2.   Tino Sehgal at the Walker Art Center: Whether one categorizes his installations as performance, dance, institutional critique or straight poetry, Sehgal confronts you with ideas in ways that are so innovative you can’t help but recall and ponder his work weeks after seeing it.

3.   Tectonic Industries at Franklin Art Works/Soap Factory: What’s amazing about T.I. is their ability to construct conceptually complex work that is totally accessible. They do this by extrapolating weighty inner truths from the pop culture mythologies ingrained in our collective memories.

4.   Matthew Bakkom, MCAD/Jerome Emerging Grant Exhibition, MCAD: Bakkom doesn’t spoon-feed you anything. But if you spend time with his engaging imagery it will haunt you (like a friendly conceptual ghost). I’ll never forget his cryptic folder full of everything I ever wanted to know about life but will never know.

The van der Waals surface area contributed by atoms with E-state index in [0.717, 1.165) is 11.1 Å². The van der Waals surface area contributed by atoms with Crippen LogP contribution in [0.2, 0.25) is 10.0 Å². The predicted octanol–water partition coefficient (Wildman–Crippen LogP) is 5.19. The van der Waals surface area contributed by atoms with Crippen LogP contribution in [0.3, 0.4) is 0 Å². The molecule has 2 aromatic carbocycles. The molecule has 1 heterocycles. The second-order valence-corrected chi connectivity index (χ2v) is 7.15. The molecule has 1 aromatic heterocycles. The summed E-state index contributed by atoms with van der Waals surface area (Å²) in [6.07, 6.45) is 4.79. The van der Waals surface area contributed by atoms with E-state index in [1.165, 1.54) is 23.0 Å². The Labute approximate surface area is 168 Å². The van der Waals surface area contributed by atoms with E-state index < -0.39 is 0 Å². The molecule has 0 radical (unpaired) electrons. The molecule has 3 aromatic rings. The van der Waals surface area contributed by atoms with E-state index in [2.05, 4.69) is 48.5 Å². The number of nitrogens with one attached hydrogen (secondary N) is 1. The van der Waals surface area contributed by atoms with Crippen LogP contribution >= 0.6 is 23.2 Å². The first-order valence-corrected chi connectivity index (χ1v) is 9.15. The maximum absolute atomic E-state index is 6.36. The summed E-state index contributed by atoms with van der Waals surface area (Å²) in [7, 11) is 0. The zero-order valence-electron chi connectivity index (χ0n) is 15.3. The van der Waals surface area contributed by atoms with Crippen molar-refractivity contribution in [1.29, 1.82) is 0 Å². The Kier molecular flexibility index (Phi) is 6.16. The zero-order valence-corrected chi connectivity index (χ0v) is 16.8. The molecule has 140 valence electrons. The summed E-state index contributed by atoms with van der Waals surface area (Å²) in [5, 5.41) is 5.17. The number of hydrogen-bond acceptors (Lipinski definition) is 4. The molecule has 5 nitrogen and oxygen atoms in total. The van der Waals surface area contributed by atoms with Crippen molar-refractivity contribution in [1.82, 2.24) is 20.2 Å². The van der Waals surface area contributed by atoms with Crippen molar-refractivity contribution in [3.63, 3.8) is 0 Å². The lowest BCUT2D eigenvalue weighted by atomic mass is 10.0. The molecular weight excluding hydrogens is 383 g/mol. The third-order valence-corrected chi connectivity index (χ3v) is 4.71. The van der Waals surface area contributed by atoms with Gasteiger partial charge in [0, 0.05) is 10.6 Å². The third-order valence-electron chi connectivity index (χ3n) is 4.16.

5.   Dan Perjovschi at the Walker Art Center: It’s funny, my favorite moment at the Walker Art Center this year occurred in the hallway where Perjovschi’s simplistic, yet profound wall drawings were relegated. I like how he creates political commentary without devolving into trite heavy handedness (most of the time).

6.   Merce Cunningham Dance Company, Ocean (at the Rainbow Quarry): Okay, so this piece was surely a triumph; I can’t tell you how much I wanted to see it. Two problems: One, I’m always broke. Two, tickets sold out in seconds. Couldn’t they set up some folding chairs on the top of the quarry or something? I guess I could have tried to sneak some peaks all covert and whatnot, but I’m way too lazy for that.

7.   Eric William Carroll at Umber Studios/Augsberg College/Soap Factory: Eric Carroll’s meditations on love, photography, death and light always surprise and challenge me. His letter to the long dead William Fox Talbot was the most moving and beautiful art séance I’ve ever encountered. And I’ve been to alot of séances. Seriously, lots of them.